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1 of 1 people found the following review helpful
5.0 out of 5 stars Undoubtedly the most intricate fantasy world ever created., 3 July 2007
By 
Ryan (Berlin, DE) - See all my reviews
This review is from: The Shadow Rising: Book 4 of the Wheel of Time: 4/12 (Mass Market Paperback)
What Tolkein had only begun to achieve in LOTR - to construct a whole other world - Robert Jordan is fulfilling in grand style. Whereas Tolkein told a rather tight, focused story of a relatively small group of people, whose adventures take different paths through various landscapes, hinting at the histories and cultures he envisions, Jordan's vision is much more sprawling and complete; taking in an entire continent, intricately constructing countries and peoples, with their individual customs, beliefs and politics. This can ultimately lead to an overload of information at times; the sheer number of characters you need to keep track of is staggering, and although Jordan's reminders can be sometimes jarringly out of place - no matter how subtle - they are required to keep up with many of the less prominent plot threads.

And the plot development in this book is the best so far, with many of the more prominent characters finally getting a chance to shine without relying heavily of support from those around them, and all the carefully woven elements from the first quarter of the series finally bearing tangible fruit. In many places, Jordan manages a hat trick of not only extending the history and canonical lore of the world even further whilst simultaneously progressing the storyline, but at the same time threads in information and characters which you just know are going to open up even more of the same in later chapters and books.

The pace of the book is fantastic; Jordan manages to thread the narrative skilfully throughout, whilst keeping the action flowing in a strong, steady stream, making sure there's always something to keep you reading - almost all of the time, at least.

One of the few flaws of book 4 is that some of the more obtuse subplots do tend to receive an seemingly unnecessary amount of attention. Whilst all the extra background will doubtless come into play in later books, reading through large chunks set aside from any of the main plot lines or characters can feel like a bit of a slog sometimes.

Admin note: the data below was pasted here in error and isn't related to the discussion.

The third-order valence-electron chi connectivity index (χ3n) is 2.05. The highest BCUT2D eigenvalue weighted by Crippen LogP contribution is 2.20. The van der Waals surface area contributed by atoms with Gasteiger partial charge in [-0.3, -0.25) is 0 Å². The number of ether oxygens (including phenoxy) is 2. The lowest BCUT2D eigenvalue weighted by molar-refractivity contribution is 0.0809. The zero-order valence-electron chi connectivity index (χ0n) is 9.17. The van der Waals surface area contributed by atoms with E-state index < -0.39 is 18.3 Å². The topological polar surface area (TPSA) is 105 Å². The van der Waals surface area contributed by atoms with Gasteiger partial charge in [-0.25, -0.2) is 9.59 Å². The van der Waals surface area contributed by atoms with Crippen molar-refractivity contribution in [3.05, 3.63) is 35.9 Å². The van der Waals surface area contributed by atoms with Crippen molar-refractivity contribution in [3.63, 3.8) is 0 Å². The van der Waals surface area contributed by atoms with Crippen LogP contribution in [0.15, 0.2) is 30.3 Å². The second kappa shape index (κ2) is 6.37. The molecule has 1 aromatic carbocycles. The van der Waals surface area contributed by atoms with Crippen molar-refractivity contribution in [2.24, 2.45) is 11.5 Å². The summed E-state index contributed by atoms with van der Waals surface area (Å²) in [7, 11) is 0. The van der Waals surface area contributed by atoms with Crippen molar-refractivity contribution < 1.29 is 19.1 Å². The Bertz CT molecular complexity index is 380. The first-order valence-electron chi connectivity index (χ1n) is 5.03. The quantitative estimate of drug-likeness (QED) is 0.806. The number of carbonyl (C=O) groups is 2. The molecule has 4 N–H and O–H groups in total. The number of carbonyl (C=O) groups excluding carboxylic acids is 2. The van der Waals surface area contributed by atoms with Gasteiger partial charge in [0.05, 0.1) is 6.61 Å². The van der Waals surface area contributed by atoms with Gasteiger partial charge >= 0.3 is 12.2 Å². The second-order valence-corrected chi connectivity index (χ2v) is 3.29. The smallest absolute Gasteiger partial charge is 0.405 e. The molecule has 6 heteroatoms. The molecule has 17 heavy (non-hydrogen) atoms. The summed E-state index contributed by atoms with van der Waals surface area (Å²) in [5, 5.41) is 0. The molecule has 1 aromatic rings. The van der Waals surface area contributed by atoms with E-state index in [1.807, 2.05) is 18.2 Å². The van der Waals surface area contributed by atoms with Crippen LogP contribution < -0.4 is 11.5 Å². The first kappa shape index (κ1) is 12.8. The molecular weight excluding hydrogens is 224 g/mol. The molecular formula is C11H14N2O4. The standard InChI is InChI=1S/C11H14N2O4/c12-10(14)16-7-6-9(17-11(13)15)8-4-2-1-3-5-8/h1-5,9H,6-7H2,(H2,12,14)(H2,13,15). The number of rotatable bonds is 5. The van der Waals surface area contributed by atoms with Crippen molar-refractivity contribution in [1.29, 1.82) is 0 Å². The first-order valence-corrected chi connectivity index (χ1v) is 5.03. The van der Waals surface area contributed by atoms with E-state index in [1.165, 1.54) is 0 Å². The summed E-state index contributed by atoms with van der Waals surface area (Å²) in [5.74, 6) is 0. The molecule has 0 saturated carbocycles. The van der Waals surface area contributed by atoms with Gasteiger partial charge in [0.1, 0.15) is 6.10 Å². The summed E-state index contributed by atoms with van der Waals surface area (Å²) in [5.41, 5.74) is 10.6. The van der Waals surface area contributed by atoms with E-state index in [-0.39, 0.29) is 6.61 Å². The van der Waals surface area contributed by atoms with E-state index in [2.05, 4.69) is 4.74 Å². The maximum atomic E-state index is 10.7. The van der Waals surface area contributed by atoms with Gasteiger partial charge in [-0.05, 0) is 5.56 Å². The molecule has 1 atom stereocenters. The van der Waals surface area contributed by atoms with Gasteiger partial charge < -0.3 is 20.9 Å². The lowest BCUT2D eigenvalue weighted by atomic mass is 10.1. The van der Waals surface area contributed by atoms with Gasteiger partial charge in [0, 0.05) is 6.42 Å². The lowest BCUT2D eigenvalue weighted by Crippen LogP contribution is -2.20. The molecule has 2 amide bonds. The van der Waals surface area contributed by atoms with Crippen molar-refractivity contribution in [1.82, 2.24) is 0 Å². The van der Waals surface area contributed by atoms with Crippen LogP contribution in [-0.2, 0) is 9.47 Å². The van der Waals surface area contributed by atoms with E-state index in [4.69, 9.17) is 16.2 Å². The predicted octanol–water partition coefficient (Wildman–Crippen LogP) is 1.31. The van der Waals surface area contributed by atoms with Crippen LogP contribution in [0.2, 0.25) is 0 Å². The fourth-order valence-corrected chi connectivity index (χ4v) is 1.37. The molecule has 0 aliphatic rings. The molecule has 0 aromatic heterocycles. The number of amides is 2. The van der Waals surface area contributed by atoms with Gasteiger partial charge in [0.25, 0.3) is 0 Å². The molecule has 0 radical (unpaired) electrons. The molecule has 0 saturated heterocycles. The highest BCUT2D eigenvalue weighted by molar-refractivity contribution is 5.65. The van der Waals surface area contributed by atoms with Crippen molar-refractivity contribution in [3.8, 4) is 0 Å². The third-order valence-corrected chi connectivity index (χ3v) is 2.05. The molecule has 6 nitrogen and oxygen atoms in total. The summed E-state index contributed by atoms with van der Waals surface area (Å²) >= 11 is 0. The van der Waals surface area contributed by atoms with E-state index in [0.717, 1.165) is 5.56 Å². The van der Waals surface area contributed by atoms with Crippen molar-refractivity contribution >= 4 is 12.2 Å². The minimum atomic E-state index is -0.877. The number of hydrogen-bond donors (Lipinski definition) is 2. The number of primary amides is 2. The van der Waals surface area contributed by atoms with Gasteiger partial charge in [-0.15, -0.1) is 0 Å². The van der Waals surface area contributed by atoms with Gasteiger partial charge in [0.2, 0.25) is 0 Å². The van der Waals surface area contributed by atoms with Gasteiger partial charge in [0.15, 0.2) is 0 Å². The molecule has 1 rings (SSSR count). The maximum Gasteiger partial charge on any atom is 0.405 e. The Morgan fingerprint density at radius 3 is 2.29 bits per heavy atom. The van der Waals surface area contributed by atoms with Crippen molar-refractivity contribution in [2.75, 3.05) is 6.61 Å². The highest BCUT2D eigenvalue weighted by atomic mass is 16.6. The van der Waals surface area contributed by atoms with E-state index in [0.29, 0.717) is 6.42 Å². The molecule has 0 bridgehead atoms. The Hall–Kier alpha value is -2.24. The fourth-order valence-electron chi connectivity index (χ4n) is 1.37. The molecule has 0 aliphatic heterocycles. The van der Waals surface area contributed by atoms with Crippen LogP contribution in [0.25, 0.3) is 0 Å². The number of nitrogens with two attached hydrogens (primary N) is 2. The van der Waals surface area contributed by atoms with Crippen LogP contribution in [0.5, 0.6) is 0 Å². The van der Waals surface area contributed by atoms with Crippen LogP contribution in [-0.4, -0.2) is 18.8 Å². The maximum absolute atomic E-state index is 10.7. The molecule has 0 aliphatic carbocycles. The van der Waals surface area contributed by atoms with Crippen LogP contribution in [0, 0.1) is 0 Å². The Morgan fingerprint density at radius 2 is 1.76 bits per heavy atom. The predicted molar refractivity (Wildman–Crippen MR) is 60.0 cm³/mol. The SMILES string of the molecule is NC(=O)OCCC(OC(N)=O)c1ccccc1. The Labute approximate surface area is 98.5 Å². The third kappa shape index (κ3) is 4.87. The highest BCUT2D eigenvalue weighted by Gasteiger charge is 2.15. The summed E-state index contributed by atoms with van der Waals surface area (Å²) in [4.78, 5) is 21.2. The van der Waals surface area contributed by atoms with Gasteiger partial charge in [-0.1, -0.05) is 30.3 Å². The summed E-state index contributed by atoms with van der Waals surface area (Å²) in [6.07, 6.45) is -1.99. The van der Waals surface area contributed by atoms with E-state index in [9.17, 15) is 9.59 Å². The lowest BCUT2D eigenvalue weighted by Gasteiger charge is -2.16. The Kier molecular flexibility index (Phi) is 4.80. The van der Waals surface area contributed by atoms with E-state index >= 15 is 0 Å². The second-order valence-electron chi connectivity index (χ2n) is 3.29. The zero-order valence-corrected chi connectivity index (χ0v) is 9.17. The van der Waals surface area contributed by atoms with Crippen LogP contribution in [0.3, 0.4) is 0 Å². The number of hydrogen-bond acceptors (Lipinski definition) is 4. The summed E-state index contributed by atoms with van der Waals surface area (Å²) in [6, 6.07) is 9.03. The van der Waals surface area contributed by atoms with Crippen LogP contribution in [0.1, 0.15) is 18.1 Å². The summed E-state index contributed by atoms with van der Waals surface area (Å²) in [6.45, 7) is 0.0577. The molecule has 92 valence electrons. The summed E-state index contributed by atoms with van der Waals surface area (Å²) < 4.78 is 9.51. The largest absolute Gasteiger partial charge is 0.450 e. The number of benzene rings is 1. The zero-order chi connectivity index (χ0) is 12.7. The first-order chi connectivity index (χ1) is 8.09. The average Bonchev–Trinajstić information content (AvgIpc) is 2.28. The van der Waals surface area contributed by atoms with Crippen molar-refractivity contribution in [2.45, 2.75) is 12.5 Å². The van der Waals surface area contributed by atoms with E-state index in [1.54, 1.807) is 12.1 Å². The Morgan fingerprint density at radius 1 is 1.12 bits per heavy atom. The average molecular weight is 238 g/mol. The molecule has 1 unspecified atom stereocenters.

I would have to say that book 4 has been my favourite so far, with not only the characters becoming much stronger, but also the way that all the information scattered throughout the first three books is being pulled into a rich tapestry serving as the backdrop to a story that can be called nothing less than epic.
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2 of 2 people found the following review helpful
5.0 out of 5 stars Brilliant!, 26 July 2006
By 
J. Ireland "Reader" (London) - See all my reviews
(REAL NAME)   
This review is from: The Shadow Rising: Book 4 of the Wheel of Time: 4/12 (Mass Market Paperback)
If you enjoyed the first 3 books you will love this one, provided you take the time and effort. There is lots of travelling of the characters throughout the book which can get a bit tedious, but the excitement of the battles and comfrontations of the characters more than makes up for it. The plot is more equally divided than in the previous books with chapters from the points of view from all the major characters. I particularly thought the hunt for the black ajah was the most exciting part of the book and jordan has developed the ladies Nynaeve, Elayne and Egwene making them more like aes sedai with each chapter in their way of thinking and giving them more independence than before.
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6 of 7 people found the following review helpful
5.0 out of 5 stars The Best Yet, 31 Aug 2004
This review is from: The Shadow Rising: Book 4 of the Wheel of Time: 4/12 (Mass Market Paperback)
This book is simply brilliant. I loved it.
I always say this about Jordan's books (see my other reviews!!) but the same applies, good character and plot development, great suspense and a good overall experience. Yet this book is even better than all the others so far in the wheel of time series.
This book features more of Rand Al'Thor than the last book (a big relief) and furthers the plot a great deal. We see Rand's adventures in the waste take up a major part of this book. Yet also Perrin Ayabara has his own sub-adventure to follow and add more suspense to the plot.
A lot of people say that these subplots are simply to pad out the books and are only parts people want to get past. But i disagree as I think that they do add something to the plot and make for a good read. They can also be a bit easier going than the complex dealings with The Dragon Reborn and his work.